Cost is the distance in meters.

Let’s also visualize the resulted path with neovis.js.

The query that we use to get back the shortest path from A* algorithm. Could also be used to visualize in Neo4j Browser.

MATCH (start:City{name:'Ljubljana'}),(end:City{name:'Amsterdam'})
 CALL, end, 'distance', 
YIELD nodeId, cost
MATCH (n) where id(n)=nodeId 
WITH collect(n) as nodes
UNWIND range(0, length(nodes)-2) as index
WITH nodes[index] as from, nodes[index + 1] as to 
MATCH p=(from)-[:LINK]-(to)

I used population of the cities for defining the size of the nodes and distance between cities for defining the width of the relationships.


Code available on github.

Knowledge graph

Lets assume I made it to Amsterdam. Now what? What is worth checking out or visiting?

We can use Google knowledge graph API to find attractions we could visit and enrich our graph with the data. Find more details in my previous post Neo4j APOC triggers and web APIs.

WITH "api_key" as google_api_key
MATCH (c:City{name:"Amsterdam"})-[:IS_IN]->(country)
CALL apoc.load.json("" 
                    + apoc.text.urlencode( + " " + country.code + 
                     "&key=" + google_api_key + "&limit=20&indent=True")
YIELD value
UNWIND value.itemListElement as row
WITH row.result as results,c 
WHERE is not null
MERGE (p:Attraction{})
ON CREATE SET p.description = results.description,
 p.detailedDescription = results.detailedDescription.articleBody
MERGE (p)-[:IS_IN]->(c)
WITH results,p
UNWIND (results.`@type`) as type
MERGE (t:Type{name:type})
MERGE (p)-[:HAS_TYPE]->(t)

Now that we stored the data we got from the API into our graph, we can search for things to do or visit in Amsterdam.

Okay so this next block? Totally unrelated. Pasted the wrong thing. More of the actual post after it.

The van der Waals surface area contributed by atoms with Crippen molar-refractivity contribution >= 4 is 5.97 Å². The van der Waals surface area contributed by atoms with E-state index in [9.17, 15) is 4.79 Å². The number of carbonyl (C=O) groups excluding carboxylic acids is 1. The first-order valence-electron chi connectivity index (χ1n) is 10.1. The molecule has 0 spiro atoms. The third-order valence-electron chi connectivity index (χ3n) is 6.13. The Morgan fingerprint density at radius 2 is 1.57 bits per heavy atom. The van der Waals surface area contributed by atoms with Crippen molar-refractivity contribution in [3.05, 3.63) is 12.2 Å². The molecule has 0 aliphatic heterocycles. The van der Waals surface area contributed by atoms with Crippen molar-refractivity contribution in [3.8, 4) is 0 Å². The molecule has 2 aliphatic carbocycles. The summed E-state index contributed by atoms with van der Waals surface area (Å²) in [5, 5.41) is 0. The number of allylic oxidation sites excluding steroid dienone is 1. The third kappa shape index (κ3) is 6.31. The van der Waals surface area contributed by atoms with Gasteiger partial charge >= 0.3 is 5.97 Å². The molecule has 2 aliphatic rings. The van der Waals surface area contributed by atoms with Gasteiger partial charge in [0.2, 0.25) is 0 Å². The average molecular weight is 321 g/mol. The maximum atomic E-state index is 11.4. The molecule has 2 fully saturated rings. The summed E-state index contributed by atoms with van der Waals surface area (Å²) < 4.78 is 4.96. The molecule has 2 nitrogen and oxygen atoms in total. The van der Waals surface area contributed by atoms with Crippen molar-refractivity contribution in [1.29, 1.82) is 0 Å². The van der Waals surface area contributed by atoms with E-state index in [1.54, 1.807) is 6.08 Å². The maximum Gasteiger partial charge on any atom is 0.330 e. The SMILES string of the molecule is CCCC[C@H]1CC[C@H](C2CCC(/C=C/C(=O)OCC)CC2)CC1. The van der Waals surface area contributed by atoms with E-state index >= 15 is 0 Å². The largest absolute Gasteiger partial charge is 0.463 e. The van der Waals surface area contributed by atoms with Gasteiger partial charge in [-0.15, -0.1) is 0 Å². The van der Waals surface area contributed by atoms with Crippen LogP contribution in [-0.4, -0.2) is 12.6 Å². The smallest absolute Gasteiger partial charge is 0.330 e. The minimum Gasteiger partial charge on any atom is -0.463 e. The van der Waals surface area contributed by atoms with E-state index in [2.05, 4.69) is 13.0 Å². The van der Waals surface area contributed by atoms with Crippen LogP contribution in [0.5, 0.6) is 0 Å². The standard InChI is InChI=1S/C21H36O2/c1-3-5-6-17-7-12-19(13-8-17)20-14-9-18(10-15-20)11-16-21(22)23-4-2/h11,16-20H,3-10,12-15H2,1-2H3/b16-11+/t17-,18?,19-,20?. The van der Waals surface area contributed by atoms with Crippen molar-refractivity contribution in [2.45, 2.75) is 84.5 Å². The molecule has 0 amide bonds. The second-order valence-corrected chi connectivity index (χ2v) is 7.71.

MATCH (:City{name:"Amsterdam"})<-[:IS_IN]-(a:Attraction)
RETURN as attraction,
       a.description as description



I always loved how easily you can scrape the internet with Neo4j and cypher/APOC procedures. Neo4j allows us to easily enrich our graph and make it a proper knowledge graph of our own by combining multiple data sources ranging from other databases to online APIs. Combining this with the graph algorithms it becomes an even more serious analytics tool, that is fun to work with.

Choosing the Right Metric for Evaluating Machine Learning Models – Part 1 - KDnuggets
Each machine learning model is trying to solve a problem with a different objective using a different dataset and hence, it is important to understand the context before choosing a metric.

Hey look, free book!  From Andrew Ng hisself:

Machine Learning Yearning
More Environments Will Not Make Things Easier

Long before the invention of Feynman diagrams, engineers were using similar diagrams to reason about electrical circuits and more general networks containing mechanical, hydraulic, thermodynamic and chemical components. We can formalize this reasoning using ‘props’: a certain kind of categories whose objects are natural numbers, with the tensor product of objects given by addition. In this approach, each kind of network corresponds to a prop, and each network of this kind is a morphism in that prop. A network with m inputs and n outputs is a morphism from m to n. Putting networks together in series is composition, and setting them side by side is tensoring.

In this paper, we study the props for various kinds of electrical circuits:

• John Baez, Brandon Coya and Franciscus Rebro, Props in network theory.

We start with circuits made solely of ideal perfectly conductive wires. Then we consider circuits with passive linear components like resistors, capacitors and inductors. Finally we turn on the power and consider circuits that also have voltage and current sources.

And here’s the cool part: each kind of circuit corresponds to a prop that pure mathematicians would eventually invent on their own! So, what’s good for engineers is often mathematically natural too.